How External Perceptions Affect Pride in Your Job

As you know, I enjoy tackling topics outside the realm of natural medicine -- my love for science, technology and movies being three of them -- on my blog that may be interesting to many of you. With that in mind, I came across this great article in yesterday's USA Today whose headline cut across all professions and income streams: Are You Proud of Your Job?

This awesome piece, based on a recent Harris poll, found -- no matter how important what you do for a living truly is -- less than 10 percent of the people you may talk to on a given day believe your job carries great prestige. Moreover, the amount of prestige assigned to a given job -- let's say a physician, carpenter, entertainer or garbage collector -- plays a great role in one's job satisfaction.

What's more, the link between these perceptions is crucial, not only for the continued mental health of workers -- meaning all of us -- but the continued growth of our economy and the companies and employees we serve. That said, virtually every occupation has suffered a decline in prestige over nearly three decades. The lone exception to those declining numbers, comparing today's figures with those collected in 1977, is certainly a welcome one: Teachers whose "prestige" climbed 19 percent from 29 percent.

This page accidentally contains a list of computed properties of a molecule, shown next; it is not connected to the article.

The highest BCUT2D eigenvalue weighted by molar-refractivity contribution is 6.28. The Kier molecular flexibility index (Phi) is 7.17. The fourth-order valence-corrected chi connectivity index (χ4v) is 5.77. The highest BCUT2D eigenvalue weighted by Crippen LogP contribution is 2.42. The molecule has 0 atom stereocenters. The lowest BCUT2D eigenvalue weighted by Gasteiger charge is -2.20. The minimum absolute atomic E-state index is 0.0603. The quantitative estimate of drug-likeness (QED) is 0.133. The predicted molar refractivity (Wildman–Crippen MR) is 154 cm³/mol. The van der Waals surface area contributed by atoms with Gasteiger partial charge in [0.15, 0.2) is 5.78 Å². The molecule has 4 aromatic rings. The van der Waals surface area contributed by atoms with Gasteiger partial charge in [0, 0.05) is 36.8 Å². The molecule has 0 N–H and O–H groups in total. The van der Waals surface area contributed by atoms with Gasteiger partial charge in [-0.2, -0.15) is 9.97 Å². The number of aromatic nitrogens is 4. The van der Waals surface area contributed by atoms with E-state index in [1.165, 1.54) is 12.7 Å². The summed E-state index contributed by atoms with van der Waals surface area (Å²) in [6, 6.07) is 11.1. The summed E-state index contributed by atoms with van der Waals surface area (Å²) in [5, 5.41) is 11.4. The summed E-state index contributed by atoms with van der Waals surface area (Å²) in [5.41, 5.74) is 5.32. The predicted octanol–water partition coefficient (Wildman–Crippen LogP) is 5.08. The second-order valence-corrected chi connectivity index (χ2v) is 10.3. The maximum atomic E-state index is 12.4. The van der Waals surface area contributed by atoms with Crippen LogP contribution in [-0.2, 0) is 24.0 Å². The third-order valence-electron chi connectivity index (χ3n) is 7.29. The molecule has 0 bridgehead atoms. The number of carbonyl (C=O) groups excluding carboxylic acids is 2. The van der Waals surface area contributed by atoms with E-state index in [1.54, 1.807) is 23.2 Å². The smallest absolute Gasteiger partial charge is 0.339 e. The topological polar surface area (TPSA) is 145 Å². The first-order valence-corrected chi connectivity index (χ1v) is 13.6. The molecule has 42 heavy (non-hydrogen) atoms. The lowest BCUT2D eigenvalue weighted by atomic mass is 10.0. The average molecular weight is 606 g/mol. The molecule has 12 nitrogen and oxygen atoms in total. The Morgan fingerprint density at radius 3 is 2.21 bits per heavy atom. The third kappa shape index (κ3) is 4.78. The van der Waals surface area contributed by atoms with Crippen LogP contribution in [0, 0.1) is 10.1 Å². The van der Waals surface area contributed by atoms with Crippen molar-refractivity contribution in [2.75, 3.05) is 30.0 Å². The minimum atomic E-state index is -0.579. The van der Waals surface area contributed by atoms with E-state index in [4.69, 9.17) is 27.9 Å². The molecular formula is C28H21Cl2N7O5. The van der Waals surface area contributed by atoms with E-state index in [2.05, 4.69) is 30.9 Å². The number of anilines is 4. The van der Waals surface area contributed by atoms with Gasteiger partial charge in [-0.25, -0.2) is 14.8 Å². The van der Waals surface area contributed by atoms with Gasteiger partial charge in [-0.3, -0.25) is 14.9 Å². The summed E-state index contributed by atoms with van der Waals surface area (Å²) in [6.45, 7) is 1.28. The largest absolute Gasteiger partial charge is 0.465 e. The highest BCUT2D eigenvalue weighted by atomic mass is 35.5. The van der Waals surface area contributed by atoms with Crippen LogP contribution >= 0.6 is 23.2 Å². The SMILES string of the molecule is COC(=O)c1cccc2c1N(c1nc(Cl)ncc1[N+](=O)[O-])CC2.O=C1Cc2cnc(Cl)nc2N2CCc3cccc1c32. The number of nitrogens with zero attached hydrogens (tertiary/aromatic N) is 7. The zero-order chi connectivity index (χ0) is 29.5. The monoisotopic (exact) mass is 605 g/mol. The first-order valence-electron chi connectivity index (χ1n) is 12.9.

On the science side, physicians and scientists ranked highest in prestige among a list of occupations at 52 percent, still a major drop of 9 and 14 percent over three decades ago, respectively. Even more interesting was a separate unscientific online poll of doctors that found an amazing 70 percent would not recommend their children become physicians, which may explain why some experts believe there could be a severe shortage of them by 2020.

Other notable professional low lights based on the declining prestige factor:

  • Minister = 9 percent drop
  • Lawyer = 19 percent drop
  • Athlete = 5 percent drop
  • Journalist = 3 percent drop
  • Engineer = 5 percent drop

The most enlightening and hopeful comment came from Marcus Buckingham, author of The One Thing You Need To Know, and an expert on employee satisfaction. How engaged an employee in his or her work, no matter what that job is, is what's truly important. The key to the right attitude: Not settling for mediocrity in work and life.

USA Today May 24, 2005

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